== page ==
The project Sociological management of urban historical gardens in Segovia is a pilot project for the development of new productive green areas rich in biodiversity. It recovers and enhances the historical urban gardens of the Eresma Valley in the city of Segovia.

The initiative began in September 2020 and has since developed a series of events at "La Huerta Grande (= great orchard)” farm. The focus is on putting the old orchard into production, as a pilot experience to recover traditional crops in the area and to explore the possibilities of building capacities for people from underprivileged groups, as well as expanding the green infrastructure network of the city. Everything was possible thanks to BBVA Asset Management support.

Partners and strategic actions
The partners involved in the project are SEO / BirdLife, Cáritas Diocesanas de Segovia, María Zambrano Campus of the University of Valladolid and the Segovia City Council. It was settled on a farm in the Eresma Valley donated by its owner for this purpose.

Cáritas Diocesana de Segovia started the production of the garden and they have taught courses in a Training for Employment Program. After preparing the soil, an interesting variety of traditional crops was placed in the garden area, such as zucchini, cucumber, aubergine, pepper, carrots, chard, lettuce, cabbage, tomatoes, green beans, watermelon, etc.

SEO / BirdLife is in charge of the integration and promotion of biodiversity in the orchard, with a dual approach of improving biodiversity on the farm and helping to support productivity. Nest boxes have been installed for insectivorous birds, for nocturnal raptors and for bats, intended for species that feed exclusively on insects which contribute to the control of agricultural and forestry pests. They established two hymenoptera shelters and an insect hotel for species such as bumblebees, wasps, lacewings, earwigs and ladybugs, which use small holes or holes in trees to reproduce, find refuge or hibernate – places that are increasingly scarce in the agricultural environment. These insects are pollinators and some of them feed on other invertebrates such as aphids or mites, thus contributing to the control of pests and the pollination of crops.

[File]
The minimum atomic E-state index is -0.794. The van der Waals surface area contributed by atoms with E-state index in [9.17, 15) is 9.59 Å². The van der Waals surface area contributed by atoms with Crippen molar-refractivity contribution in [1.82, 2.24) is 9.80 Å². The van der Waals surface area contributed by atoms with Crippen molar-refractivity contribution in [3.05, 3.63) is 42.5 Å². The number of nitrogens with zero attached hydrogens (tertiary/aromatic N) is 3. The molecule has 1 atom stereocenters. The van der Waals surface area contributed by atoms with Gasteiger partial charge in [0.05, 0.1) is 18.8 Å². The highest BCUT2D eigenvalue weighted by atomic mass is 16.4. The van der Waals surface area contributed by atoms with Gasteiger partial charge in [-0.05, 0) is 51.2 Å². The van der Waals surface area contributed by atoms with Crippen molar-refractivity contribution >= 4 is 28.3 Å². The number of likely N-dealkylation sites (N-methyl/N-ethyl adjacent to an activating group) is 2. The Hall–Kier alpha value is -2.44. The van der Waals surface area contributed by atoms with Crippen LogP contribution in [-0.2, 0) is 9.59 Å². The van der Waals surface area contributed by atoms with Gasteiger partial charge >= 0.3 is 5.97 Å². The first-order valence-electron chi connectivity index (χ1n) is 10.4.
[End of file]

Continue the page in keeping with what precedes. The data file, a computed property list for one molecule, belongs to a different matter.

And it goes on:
Besides, 14 fruit trees have been planted, such as fig, walnut, quince, apple, peach or pear tree and 20 native shrubs that will contribute to the heterogeneity of the agricultural landscape, providing flowers, fruits and shelter for wild species and it will help to attract pollinators. Finally, an electric shepherd has been installed around the perimeter of the production area to prevent roe deer from entering the crops. Finally, SEO / BirdLife organised a workshop on biodiversity in the garden about the importance of biodiversity in agricultural production. Also, nest boxes were built by the participants in the programme and bird watching routes were organised to show the great biodiversity around the Eresma valley.

All these actions have been accompanied by a communication campaign to engage citizens in the change towards more sustainable lifestyles, led by the Laboratory for Collective Research and Creation "Responsible Transitions" of the University of Valladolid (project idea builders).

The City Council of Segovia has supported the project, thus helping to promote the improvement and conservation of biodiversity in the urban environment. It serves as a demonstrative experience of custody in agrodiversity and local biodiversity. Thanks to this collaboration, a composting project has been developed in the garden and three workshops on organic farming have been carried out for the local population, with 45 participants.

Pilot experience with a vocation for continuity
The recovery of production in an orchard as emblematic as “La Huerta Grande" allows us to explore and demonstrate the viability of this type of experience. It can contribute to the employment of people belonging to underprivileged groups, by promoting the access of population to sustainable and local food and the recovery of the rich cultural and natural heritage of the city. The project has made citizens and owners of neighbouring orchards aware of the opportunities offered by these spaces, contributing to put them in value. It is expected that it will also help and inspire to recover more similar places in the near future. At the end of the Summer 2021 after the last harvest there will be an open house to celebrate the fruits and biodiversity.

written by: Ana Teresa López Pastor (professor at UVA | promoter of the project | coordinator of Transitio)

Project website

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